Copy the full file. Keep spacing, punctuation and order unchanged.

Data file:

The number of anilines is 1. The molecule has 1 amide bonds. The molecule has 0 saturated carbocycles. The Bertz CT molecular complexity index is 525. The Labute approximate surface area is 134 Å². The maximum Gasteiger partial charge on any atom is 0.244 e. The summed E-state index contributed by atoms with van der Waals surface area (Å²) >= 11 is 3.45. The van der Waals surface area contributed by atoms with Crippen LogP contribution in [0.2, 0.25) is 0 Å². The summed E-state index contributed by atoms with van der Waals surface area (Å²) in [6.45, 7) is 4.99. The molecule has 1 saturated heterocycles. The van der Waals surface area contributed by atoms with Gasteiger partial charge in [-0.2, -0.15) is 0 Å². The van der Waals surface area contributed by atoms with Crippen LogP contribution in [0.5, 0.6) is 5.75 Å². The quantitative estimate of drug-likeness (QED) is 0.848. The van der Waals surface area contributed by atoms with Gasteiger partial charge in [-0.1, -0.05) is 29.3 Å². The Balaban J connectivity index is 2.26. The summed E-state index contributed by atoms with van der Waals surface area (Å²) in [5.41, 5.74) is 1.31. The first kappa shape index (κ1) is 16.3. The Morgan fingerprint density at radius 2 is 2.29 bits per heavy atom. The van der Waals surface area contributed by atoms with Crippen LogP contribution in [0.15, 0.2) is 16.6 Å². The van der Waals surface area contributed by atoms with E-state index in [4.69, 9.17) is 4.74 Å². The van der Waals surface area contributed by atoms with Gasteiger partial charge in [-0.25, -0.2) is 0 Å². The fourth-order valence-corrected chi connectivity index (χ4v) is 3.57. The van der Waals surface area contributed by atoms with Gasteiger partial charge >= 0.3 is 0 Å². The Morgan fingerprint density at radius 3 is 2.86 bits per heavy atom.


The number of anilines is 1. The molecule has 1 amide bonds. The molecule has 0 saturated carbocycles. The Bertz CT molecular complexity index is 525. The Labute approximate surface area is 134 Å². The maximum Gasteiger partial charge on any atom is 0.244 e. The summed E-state index contributed by atoms with van der Waals surface area (Å²) >= 11 is 3.45. The van der Waals surface area contributed by atoms with Crippen LogP contribution in [0.2, 0.25) is 0 Å². The summed E-state index contributed by atoms with van der Waals surface area (Å²) in [6.45, 7) is 4.99. The molecule has 1 saturated heterocycles. The van der Waals surface area contributed by atoms with Gasteiger partial charge in [-0.2, -0.15) is 0 Å². The van der Waals surface area contributed by atoms with Crippen LogP contribution in [0.5, 0.6) is 5.75 Å². The quantitative estimate of drug-likeness (QED) is 0.848. The van der Waals surface area contributed by atoms with Gasteiger partial charge in [-0.1, -0.05) is 29.3 Å². The Balaban J connectivity index is 2.26. The summed E-state index contributed by atoms with van der Waals surface area (Å²) in [5.41, 5.74) is 1.31. The first kappa shape index (κ1) is 16.3. The Morgan fingerprint density at radius 2 is 2.29 bits per heavy atom. The van der Waals surface area contributed by atoms with Crippen LogP contribution in [0.15, 0.2) is 16.6 Å². The van der Waals surface area contributed by atoms with E-state index in [4.69, 9.17) is 4.74 Å². The van der Waals surface area contributed by atoms with Gasteiger partial charge in [-0.25, -0.2) is 0 Å². The fourth-order valence-corrected chi connectivity index (χ4v) is 3.57. The van der Waals surface area contributed by atoms with Gasteiger partial charge >= 0.3 is 0 Å². The Morgan fingerprint density at radius 3 is 2.86 bits per heavy atom.